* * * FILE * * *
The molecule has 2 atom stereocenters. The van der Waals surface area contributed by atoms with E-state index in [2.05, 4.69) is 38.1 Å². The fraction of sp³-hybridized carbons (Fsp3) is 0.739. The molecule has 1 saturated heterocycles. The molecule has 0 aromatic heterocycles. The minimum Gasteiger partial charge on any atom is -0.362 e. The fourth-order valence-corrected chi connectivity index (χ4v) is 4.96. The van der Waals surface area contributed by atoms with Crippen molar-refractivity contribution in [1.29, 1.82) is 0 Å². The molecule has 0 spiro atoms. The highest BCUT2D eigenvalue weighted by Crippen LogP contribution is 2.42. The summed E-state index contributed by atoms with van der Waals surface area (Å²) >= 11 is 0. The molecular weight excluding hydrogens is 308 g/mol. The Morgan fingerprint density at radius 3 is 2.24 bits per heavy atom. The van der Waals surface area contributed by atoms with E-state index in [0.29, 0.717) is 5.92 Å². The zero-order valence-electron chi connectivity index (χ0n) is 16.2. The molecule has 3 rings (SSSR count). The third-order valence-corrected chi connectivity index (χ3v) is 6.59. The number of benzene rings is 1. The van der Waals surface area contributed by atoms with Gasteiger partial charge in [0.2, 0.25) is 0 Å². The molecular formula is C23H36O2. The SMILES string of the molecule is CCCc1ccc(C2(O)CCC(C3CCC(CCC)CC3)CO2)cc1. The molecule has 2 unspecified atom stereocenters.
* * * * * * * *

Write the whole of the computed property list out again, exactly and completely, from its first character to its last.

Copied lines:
The molecule has 2 atom stereocenters. The van der Waals surface area contributed by atoms with E-state index in [2.05, 4.69) is 38.1 Å². The fraction of sp³-hybridized carbons (Fsp3) is 0.739. The molecule has 1 saturated heterocycles. The molecule has 0 aromatic heterocycles. The minimum Gasteiger partial charge on any atom is -0.362 e. The fourth-order valence-corrected chi connectivity index (χ4v) is 4.96. The van der Waals surface area contributed by atoms with Crippen molar-refractivity contribution in [1.29, 1.82) is 0 Å². The molecule has 0 spiro atoms. The highest BCUT2D eigenvalue weighted by Crippen LogP contribution is 2.42. The summed E-state index contributed by atoms with van der Waals surface area (Å²) >= 11 is 0. The molecular weight excluding hydrogens is 308 g/mol. The Morgan fingerprint density at radius 3 is 2.24 bits per heavy atom. The van der Waals surface area contributed by atoms with E-state index in [0.29, 0.717) is 5.92 Å². The zero-order valence-electron chi connectivity index (χ0n) is 16.2. The molecule has 3 rings (SSSR count). The third-order valence-corrected chi connectivity index (χ3v) is 6.59. The number of benzene rings is 1. The van der Waals surface area contributed by atoms with Gasteiger partial charge in [0.2, 0.25) is 0 Å². The molecular formula is C23H36O2. The SMILES string of the molecule is CCCc1ccc(C2(O)CCC(C3CCC(CCC)CC3)CO2)cc1. The molecule has 2 unspecified atom stereocenters.